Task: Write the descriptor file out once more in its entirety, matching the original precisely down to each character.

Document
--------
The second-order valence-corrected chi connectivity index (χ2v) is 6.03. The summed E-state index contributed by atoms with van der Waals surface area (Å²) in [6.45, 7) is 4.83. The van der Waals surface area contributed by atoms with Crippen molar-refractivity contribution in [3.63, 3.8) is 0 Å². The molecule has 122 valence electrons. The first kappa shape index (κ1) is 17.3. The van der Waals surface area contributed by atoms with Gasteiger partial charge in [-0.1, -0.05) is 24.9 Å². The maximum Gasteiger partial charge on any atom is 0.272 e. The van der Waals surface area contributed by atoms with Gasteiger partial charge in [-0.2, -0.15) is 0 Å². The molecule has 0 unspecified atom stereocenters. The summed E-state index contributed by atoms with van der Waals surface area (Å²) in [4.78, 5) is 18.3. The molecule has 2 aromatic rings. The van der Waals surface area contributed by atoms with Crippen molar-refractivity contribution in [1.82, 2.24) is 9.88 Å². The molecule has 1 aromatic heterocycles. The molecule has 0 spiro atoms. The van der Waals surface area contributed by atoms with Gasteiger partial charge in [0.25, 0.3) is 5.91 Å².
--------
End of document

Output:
The second-order valence-corrected chi connectivity index (χ2v) is 6.03. The summed E-state index contributed by atoms with van der Waals surface area (Å²) in [6.45, 7) is 4.83. The van der Waals surface area contributed by atoms with Crippen molar-refractivity contribution in [3.63, 3.8) is 0 Å². The molecule has 122 valence electrons. The first kappa shape index (κ1) is 17.3. The van der Waals surface area contributed by atoms with Gasteiger partial charge in [-0.1, -0.05) is 24.9 Å². The maximum Gasteiger partial charge on any atom is 0.272 e. The van der Waals surface area contributed by atoms with Gasteiger partial charge in [-0.2, -0.15) is 0 Å². The molecule has 0 unspecified atom stereocenters. The summed E-state index contributed by atoms with van der Waals surface area (Å²) in [4.78, 5) is 18.3. The molecule has 2 aromatic rings. The van der Waals surface area contributed by atoms with Crippen molar-refractivity contribution in [1.82, 2.24) is 9.88 Å². The molecule has 1 aromatic heterocycles. The molecule has 0 spiro atoms. The van der Waals surface area contributed by atoms with Gasteiger partial charge in [0.25, 0.3) is 5.91 Å².